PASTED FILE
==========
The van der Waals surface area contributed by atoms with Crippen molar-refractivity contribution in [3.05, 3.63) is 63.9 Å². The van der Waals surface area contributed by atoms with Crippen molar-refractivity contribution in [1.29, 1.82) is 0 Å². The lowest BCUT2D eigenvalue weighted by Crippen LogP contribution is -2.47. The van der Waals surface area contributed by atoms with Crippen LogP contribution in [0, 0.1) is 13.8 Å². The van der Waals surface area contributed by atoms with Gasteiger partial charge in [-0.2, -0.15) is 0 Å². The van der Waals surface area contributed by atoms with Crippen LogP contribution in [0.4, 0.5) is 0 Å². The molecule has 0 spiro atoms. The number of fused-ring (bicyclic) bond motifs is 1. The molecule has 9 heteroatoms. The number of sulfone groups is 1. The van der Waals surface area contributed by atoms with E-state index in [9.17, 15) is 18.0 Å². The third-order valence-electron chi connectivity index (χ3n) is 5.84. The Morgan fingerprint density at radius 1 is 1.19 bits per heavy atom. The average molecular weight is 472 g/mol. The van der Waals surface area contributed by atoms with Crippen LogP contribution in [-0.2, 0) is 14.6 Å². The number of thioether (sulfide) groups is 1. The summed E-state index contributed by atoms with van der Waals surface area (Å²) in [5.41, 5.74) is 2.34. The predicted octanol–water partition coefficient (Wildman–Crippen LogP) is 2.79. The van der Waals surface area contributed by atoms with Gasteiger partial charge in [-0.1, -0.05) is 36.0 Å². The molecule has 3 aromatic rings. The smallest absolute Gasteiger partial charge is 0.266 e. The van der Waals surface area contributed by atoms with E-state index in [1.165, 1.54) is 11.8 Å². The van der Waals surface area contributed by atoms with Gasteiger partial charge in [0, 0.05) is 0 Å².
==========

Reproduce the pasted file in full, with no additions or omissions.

The van der Waals surface area contributed by atoms with Crippen molar-refractivity contribution in [3.05, 3.63) is 63.9 Å². The van der Waals surface area contributed by atoms with Crippen molar-refractivity contribution in [1.29, 1.82) is 0 Å². The lowest BCUT2D eigenvalue weighted by Crippen LogP contribution is -2.47. The van der Waals surface area contributed by atoms with Crippen LogP contribution in [0, 0.1) is 13.8 Å². The van der Waals surface area contributed by atoms with Gasteiger partial charge in [-0.2, -0.15) is 0 Å². The van der Waals surface area contributed by atoms with Crippen LogP contribution in [0.4, 0.5) is 0 Å². The molecule has 0 spiro atoms. The number of fused-ring (bicyclic) bond motifs is 1. The molecule has 9 heteroatoms. The number of sulfone groups is 1. The van der Waals surface area contributed by atoms with E-state index in [9.17, 15) is 18.0 Å². The third-order valence-electron chi connectivity index (χ3n) is 5.84. The Morgan fingerprint density at radius 1 is 1.19 bits per heavy atom. The average molecular weight is 472 g/mol. The van der Waals surface area contributed by atoms with Crippen LogP contribution in [-0.2, 0) is 14.6 Å². The number of thioether (sulfide) groups is 1. The summed E-state index contributed by atoms with van der Waals surface area (Å²) in [5.41, 5.74) is 2.34. The predicted octanol–water partition coefficient (Wildman–Crippen LogP) is 2.79. The van der Waals surface area contributed by atoms with Gasteiger partial charge in [-0.1, -0.05) is 36.0 Å². The molecule has 3 aromatic rings. The smallest absolute Gasteiger partial charge is 0.266 e. The van der Waals surface area contributed by atoms with E-state index in [1.165, 1.54) is 11.8 Å². The van der Waals surface area contributed by atoms with Gasteiger partial charge in [0, 0.05) is 0 Å².